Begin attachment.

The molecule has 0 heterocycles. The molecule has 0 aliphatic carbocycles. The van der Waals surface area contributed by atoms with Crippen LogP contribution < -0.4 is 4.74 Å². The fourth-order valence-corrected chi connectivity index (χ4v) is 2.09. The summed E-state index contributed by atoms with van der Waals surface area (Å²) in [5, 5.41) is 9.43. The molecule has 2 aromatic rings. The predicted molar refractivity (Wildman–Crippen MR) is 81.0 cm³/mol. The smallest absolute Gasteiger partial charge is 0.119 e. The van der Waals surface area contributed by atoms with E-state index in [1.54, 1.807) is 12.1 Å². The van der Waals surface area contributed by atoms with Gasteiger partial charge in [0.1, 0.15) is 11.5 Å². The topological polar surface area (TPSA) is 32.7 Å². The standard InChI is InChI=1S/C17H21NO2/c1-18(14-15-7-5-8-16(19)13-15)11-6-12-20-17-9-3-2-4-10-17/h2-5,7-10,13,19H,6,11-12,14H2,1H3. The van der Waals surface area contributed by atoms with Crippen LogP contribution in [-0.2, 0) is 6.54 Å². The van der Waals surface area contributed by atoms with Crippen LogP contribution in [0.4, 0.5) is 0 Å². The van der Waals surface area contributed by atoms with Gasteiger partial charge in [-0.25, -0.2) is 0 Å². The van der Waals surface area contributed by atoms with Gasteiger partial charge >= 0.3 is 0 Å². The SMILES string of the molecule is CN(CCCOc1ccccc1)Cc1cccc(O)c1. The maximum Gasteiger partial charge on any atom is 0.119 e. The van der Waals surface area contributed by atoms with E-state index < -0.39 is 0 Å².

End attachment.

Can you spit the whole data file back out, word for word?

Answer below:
The molecule has 0 heterocycles. The molecule has 0 aliphatic carbocycles. The van der Waals surface area contributed by atoms with Crippen LogP contribution < -0.4 is 4.74 Å². The fourth-order valence-corrected chi connectivity index (χ4v) is 2.09. The summed E-state index contributed by atoms with van der Waals surface area (Å²) in [5, 5.41) is 9.43. The molecule has 2 aromatic rings. The predicted molar refractivity (Wildman–Crippen MR) is 81.0 cm³/mol. The smallest absolute Gasteiger partial charge is 0.119 e. The van der Waals surface area contributed by atoms with E-state index in [1.54, 1.807) is 12.1 Å². The van der Waals surface area contributed by atoms with Gasteiger partial charge in [0.1, 0.15) is 11.5 Å². The topological polar surface area (TPSA) is 32.7 Å². The standard InChI is InChI=1S/C17H21NO2/c1-18(14-15-7-5-8-16(19)13-15)11-6-12-20-17-9-3-2-4-10-17/h2-5,7-10,13,19H,6,11-12,14H2,1H3. The van der Waals surface area contributed by atoms with Crippen LogP contribution in [-0.2, 0) is 6.54 Å². The van der Waals surface area contributed by atoms with Crippen LogP contribution in [0.4, 0.5) is 0 Å². The van der Waals surface area contributed by atoms with Gasteiger partial charge in [-0.25, -0.2) is 0 Å². The van der Waals surface area contributed by atoms with Gasteiger partial charge >= 0.3 is 0 Å². The SMILES string of the molecule is CN(CCCOc1ccccc1)Cc1cccc(O)c1. The maximum Gasteiger partial charge on any atom is 0.119 e. The van der Waals surface area contributed by atoms with E-state index < -0.39 is 0 Å².